Mice nesting in headliner

What’s the best way to get rid of them? This the second winter they’ve nested in the headliner–after eating an entrance hole hidden by the visor!

Tricky little buggers.

You now have an odor trail in your headliner. In addition to trapping the mice (try have-a-heart traps) you’ll need to tear down and remove the headliner. Or, if this F150 is an old worker truck, just tear it down.

Due to circumstances, I have an unusual amount of experience dealing with rodent and other infestations. I live in a rural setting, in a small Third World village, in the state of Puebla, Mexico. Most houses experience rats; mice; scorpions, and lizards which are alleged to be toxic.

I found ultrasonic repellers at a Mexican subsidiary of Wal-mart. To my surprise, they are also available in the US. These devices simply do not work as well as advertised, due to power issues. The little ones you can get at Home Depot are probably good for a few inches or very short distance.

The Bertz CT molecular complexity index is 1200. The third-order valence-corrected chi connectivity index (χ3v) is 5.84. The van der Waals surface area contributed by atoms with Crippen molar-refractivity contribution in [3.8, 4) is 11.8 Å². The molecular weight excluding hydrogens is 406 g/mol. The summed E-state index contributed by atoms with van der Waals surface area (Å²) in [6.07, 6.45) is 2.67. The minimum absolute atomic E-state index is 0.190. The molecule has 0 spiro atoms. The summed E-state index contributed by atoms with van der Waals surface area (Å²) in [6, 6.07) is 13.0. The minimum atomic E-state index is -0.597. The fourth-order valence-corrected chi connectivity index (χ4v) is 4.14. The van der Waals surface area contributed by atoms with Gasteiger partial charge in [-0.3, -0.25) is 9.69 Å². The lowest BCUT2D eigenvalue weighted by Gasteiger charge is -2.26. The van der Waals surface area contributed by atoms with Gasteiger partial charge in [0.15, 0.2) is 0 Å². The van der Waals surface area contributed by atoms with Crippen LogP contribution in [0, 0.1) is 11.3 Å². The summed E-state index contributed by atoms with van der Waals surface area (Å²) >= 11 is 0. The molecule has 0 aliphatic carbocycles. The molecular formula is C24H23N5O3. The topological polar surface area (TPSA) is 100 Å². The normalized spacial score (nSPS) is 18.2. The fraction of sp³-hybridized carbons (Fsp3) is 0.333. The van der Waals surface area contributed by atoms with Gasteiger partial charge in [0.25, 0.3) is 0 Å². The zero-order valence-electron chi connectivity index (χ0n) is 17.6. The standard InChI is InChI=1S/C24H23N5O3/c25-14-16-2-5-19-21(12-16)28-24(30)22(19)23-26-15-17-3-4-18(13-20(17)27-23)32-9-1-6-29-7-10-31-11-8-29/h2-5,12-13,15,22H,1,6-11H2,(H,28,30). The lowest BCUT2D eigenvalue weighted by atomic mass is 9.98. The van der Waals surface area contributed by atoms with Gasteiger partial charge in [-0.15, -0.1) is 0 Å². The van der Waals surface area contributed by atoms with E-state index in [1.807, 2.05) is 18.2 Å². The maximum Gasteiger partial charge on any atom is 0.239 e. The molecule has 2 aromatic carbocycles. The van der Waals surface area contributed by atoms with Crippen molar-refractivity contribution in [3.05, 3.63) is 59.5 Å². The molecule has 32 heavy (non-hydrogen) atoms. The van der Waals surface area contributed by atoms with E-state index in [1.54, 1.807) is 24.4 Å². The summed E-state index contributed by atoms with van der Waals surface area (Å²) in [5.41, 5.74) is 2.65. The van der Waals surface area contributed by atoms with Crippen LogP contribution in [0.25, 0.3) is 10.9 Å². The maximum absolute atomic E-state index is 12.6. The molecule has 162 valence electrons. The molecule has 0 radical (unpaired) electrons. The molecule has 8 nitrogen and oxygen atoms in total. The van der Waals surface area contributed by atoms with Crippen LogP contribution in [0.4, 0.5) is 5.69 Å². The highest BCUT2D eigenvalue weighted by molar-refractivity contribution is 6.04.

These claim we would need two for our 2,850 square feet house. We finally solved our problems with 8 of them.

We have proved they work on mice;rats; lizards; and scorpions. The do not work on spiders, though.

Before we used these, I had mice babies in my underwear. No more.

We did for a while have a rare invader at the back of the house, and my wife finally noticed we had two open drain pipes going out of that end of the house. We covered them with hardware cloth, and have had nothing since then.

The problem is you need safe, legal way to plug them in, and will have to plug and unplug each time you drive.

And, based on our experiences before we plugged the drains, you may have a problem with dead, smelly mice if they are there when you put these things in the car.



You also might want to consider poison. I don’t like that solution because while it may kill the mice, a rotting mouse is not a pleasant smell and they can find some really inaccessible places to die.

I have had good luck with glue traps and live traps.  If you use these and you decide to release them, make sure you release them miles away from where you found them.  They have homing abilities.

If properly located the glue traps are quite effective.

The simple solution is to install a cat or constrictor snake in the head liner.